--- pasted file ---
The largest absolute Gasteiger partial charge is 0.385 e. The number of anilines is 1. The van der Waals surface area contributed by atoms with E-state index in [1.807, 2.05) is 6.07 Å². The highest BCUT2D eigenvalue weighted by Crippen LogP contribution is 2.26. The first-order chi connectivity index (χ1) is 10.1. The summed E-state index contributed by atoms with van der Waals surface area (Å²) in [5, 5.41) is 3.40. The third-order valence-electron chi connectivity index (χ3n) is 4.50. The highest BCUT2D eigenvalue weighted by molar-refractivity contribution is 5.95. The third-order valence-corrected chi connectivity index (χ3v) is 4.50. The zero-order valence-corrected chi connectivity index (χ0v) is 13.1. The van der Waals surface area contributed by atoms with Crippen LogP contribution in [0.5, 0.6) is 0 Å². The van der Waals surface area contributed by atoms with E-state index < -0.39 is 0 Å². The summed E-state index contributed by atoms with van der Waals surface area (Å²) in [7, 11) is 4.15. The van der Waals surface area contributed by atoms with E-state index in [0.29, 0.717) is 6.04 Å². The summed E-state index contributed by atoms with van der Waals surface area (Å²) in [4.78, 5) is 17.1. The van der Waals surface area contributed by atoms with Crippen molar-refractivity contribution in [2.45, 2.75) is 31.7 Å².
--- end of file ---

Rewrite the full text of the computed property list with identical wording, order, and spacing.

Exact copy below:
The largest absolute Gasteiger partial charge is 0.385 e. The number of anilines is 1. The van der Waals surface area contributed by atoms with E-state index in [1.807, 2.05) is 6.07 Å². The highest BCUT2D eigenvalue weighted by Crippen LogP contribution is 2.26. The first-order chi connectivity index (χ1) is 10.1. The summed E-state index contributed by atoms with van der Waals surface area (Å²) in [5, 5.41) is 3.40. The third-order valence-electron chi connectivity index (χ3n) is 4.50. The highest BCUT2D eigenvalue weighted by molar-refractivity contribution is 5.95. The third-order valence-corrected chi connectivity index (χ3v) is 4.50. The zero-order valence-corrected chi connectivity index (χ0v) is 13.1. The van der Waals surface area contributed by atoms with Crippen LogP contribution in [0.5, 0.6) is 0 Å². The van der Waals surface area contributed by atoms with E-state index < -0.39 is 0 Å². The summed E-state index contributed by atoms with van der Waals surface area (Å²) in [7, 11) is 4.15. The van der Waals surface area contributed by atoms with E-state index in [0.29, 0.717) is 6.04 Å². The summed E-state index contributed by atoms with van der Waals surface area (Å²) in [4.78, 5) is 17.1. The van der Waals surface area contributed by atoms with Crippen molar-refractivity contribution in [2.45, 2.75) is 31.7 Å².